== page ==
- Don’t be afraid to change it if needed. Yes, you have given it a lot of thought, and you are sure you have found the right KPI – but things tend to change. People change, businesses change, and focus shifts. The KPI should serve you, not the other way around. Following the wrong KPI is very disappointing; it’s better to, instead, replace the KPI from time to time and be more agile, than to work hard to move the metric on a KPI no one cares about.
The subtle art of setting goals
You have now selected the best KPI for your team that is measurable, and it encapsulates the value you are trying to achieve. So why is setting goals even necessary? Why is defining our KPI not enough?
The answer is: a KPI isn’t time-based, but a goal is. Time makes everything real and drives engineers to action.
- The KPI is weekly active users;
- The goal is to double our current status by the end of the year.
- The KPI is the number of completed story points each sprint;
- The goal is to increase it by 30% in the next quarter.
- The KPI is the percentage of our code coverage in new features;
- The goal is to have 85% of code coverage for all new features in the next five deployments.
Of course, the goal you select is unique to your organization, your business domain, and to what you consider a success. However, there are some guidelines that can help you.
Select a realistic goal
Yes, we all want to be great and achieve as much as we can as fast as possible. However, setting unrealistic goals can devastate your team and your company culture. If the goals you are setting just can’t be achieved, two things will happen.
- Firstly, your team will be highly frustrated and will feel a sense of failure. An unrealistic goal will demoralize everyone and make them feel that their hard work is not enough.
- In the long-term, the impact of this will be even worse. People will stop caring. Because you recruited smart people, they will realize that no goal you set can be achieved due to unrealistic expectations. Your team will lose faith and completely ignore your goals.
Another pattern that has short-term benefits but in the long-term will backfire, is to think, ‘I’ll set a goal which is very high, but I won’t let the team know that if we just reach 50% of it, that would be great.’ This behavior might work for the short-term to achieve the current goal you are working on, but it hurts your team members and it will have the same negative implication on your team’s culture.
Easy-to-achieve goals are as bad as unrealistic ones
You set manageable goals, your team achieves them every time before the deadline, and everybody is happy, right? What is the problem with that? Well, easy-to-achieve goals have two significant downsides.
- You need a paradigm shift and not more of the same. Let me explain this with an example. If you are looking to increase your team velocity and set the goal to increase it by 10%, it will merely lead to your team working 10% harder. This is not what you are after.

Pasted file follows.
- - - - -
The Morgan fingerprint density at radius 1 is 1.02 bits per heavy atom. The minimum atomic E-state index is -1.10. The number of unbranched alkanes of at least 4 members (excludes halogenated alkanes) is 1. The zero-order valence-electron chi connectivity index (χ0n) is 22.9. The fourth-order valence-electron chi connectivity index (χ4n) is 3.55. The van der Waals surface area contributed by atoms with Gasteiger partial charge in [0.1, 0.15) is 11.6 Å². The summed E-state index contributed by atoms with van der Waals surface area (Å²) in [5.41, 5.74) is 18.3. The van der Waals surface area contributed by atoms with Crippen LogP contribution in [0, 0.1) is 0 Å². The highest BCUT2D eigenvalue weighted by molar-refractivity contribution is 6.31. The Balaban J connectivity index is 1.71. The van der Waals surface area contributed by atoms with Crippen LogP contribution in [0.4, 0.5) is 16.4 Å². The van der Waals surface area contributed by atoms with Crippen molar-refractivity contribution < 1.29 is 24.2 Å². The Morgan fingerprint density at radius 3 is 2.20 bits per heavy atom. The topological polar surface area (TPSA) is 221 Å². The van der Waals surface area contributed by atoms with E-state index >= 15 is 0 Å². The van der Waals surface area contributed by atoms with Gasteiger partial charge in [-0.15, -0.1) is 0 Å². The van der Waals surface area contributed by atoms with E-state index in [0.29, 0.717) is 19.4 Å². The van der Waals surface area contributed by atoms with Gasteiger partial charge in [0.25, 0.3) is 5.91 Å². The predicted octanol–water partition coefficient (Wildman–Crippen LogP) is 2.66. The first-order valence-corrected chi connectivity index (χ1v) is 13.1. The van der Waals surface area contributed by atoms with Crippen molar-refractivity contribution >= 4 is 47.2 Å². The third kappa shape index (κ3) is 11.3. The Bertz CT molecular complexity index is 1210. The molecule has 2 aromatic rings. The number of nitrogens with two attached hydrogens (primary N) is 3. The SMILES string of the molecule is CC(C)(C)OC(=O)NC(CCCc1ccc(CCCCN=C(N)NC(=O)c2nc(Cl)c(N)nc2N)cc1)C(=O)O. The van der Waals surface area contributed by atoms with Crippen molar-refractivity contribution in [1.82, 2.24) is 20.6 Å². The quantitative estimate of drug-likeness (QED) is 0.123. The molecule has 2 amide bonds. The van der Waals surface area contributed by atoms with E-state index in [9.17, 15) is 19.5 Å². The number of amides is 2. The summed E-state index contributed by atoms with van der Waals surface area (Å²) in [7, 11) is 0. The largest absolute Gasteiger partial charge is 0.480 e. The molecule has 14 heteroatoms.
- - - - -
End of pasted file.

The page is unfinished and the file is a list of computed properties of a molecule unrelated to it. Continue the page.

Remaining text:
Moving the needle isn’t about just working harder. If you really want to make something extraordinary, your goal should be scary at first glance. If you or your team are looking at a goal and immediately know how to achieve it, or your first reaction is ‘OK, we just need to work harder’, then it probably is not challenging enough. Aim for a paradigm shift that will move the needle and not simply result in an increase in hard work.
- No sense of doing something great. If your team manages to achieve their goal every time, then everything becomes routine and nothing is exciting. When aiming high, it means that sometimes you fail. But this will be worth it once you actually accomplish a challenging goal. Think about your team’s sense of accomplishment and pride, and how awesome you and your team members will feel. Don’t rob this from them.
Now ask yourself – which company you would like to work at? A company that pushes you for out-of-the-box thinking and, at times, makes you feel like you are doing something outstanding? Or a company where everything is always fine?
Stretch goals are great
Setting stretch goals allows you to challenge the team beyond your original and more-realistic goal. Stretch goals also have another vital benefit: the understanding that the better the results, the better the outcome. Most of the time, a goal is just a milestone for a specific time frame, and after reaching that goal, or the time frame passing, your team will continue in the same direction and you’ll set a new goal for the same KPI.
However, remember that a stretch goal is not the original goal. It doesn’t replace it. If your team has achieved the original goal, celebrate, and be as happy as if the stretch goal didn’t exist in the first place.
Don’t expect it to rise linearly
In most cases, once you ask your team members to do something extraordinary and reach a challenging goal, they may need to take steps back in order to move forward. In engineering terms, they may break things to ensure they run faster in the future. Due to this, it is entirely normal that progress on a graph will not be linear, and it might take some time before you can see the metrics improve. It may even decrease slightly at the start. But hopefully, after a short time, steady growth will be able to be seen.
One size doesn’t fit all